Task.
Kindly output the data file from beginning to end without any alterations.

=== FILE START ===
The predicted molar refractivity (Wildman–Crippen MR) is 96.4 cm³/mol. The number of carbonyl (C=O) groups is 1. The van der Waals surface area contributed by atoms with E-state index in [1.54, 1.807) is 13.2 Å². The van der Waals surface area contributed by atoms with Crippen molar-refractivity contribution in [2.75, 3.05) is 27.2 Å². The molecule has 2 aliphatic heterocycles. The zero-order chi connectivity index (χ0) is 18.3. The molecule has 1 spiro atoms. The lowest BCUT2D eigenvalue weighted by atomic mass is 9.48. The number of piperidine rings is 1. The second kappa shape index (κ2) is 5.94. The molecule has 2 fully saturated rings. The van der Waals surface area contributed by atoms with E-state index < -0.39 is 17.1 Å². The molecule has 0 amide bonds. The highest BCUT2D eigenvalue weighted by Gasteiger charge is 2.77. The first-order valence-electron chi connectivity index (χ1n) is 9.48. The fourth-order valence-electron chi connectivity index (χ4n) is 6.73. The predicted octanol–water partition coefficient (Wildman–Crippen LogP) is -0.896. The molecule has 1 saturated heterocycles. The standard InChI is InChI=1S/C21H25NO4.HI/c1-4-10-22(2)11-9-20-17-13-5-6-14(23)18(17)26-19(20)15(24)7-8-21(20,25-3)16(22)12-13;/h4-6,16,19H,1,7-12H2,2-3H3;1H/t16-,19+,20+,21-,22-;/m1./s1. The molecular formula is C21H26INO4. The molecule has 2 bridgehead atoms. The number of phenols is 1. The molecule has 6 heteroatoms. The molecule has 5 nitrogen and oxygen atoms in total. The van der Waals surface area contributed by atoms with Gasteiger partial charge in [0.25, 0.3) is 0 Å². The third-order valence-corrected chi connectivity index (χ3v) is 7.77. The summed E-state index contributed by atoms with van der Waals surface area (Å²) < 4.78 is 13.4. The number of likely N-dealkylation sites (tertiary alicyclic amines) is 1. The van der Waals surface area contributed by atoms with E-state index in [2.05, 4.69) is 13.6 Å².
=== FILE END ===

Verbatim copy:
The predicted molar refractivity (Wildman–Crippen MR) is 96.4 cm³/mol. The number of carbonyl (C=O) groups is 1. The van der Waals surface area contributed by atoms with E-state index in [1.54, 1.807) is 13.2 Å². The van der Waals surface area contributed by atoms with Crippen molar-refractivity contribution in [2.75, 3.05) is 27.2 Å². The molecule has 2 aliphatic heterocycles. The zero-order chi connectivity index (χ0) is 18.3. The molecule has 1 spiro atoms. The lowest BCUT2D eigenvalue weighted by atomic mass is 9.48. The number of piperidine rings is 1. The second kappa shape index (κ2) is 5.94. The molecule has 2 fully saturated rings. The van der Waals surface area contributed by atoms with E-state index < -0.39 is 17.1 Å². The molecule has 0 amide bonds. The highest BCUT2D eigenvalue weighted by Gasteiger charge is 2.77. The first-order valence-electron chi connectivity index (χ1n) is 9.48. The fourth-order valence-electron chi connectivity index (χ4n) is 6.73. The predicted octanol–water partition coefficient (Wildman–Crippen LogP) is -0.896. The molecule has 1 saturated heterocycles. The standard InChI is InChI=1S/C21H25NO4.HI/c1-4-10-22(2)11-9-20-17-13-5-6-14(23)18(17)26-19(20)15(24)7-8-21(20,25-3)16(22)12-13;/h4-6,16,19H,1,7-12H2,2-3H3;1H/t16-,19+,20+,21-,22-;/m1./s1. The molecular formula is C21H26INO4. The molecule has 2 bridgehead atoms. The number of phenols is 1. The molecule has 6 heteroatoms. The molecule has 5 nitrogen and oxygen atoms in total. The van der Waals surface area contributed by atoms with Gasteiger partial charge in [0.25, 0.3) is 0 Å². The third-order valence-corrected chi connectivity index (χ3v) is 7.77. The summed E-state index contributed by atoms with van der Waals surface area (Å²) < 4.78 is 13.4. The number of likely N-dealkylation sites (tertiary alicyclic amines) is 1. The van der Waals surface area contributed by atoms with E-state index in [2.05, 4.69) is 13.6 Å².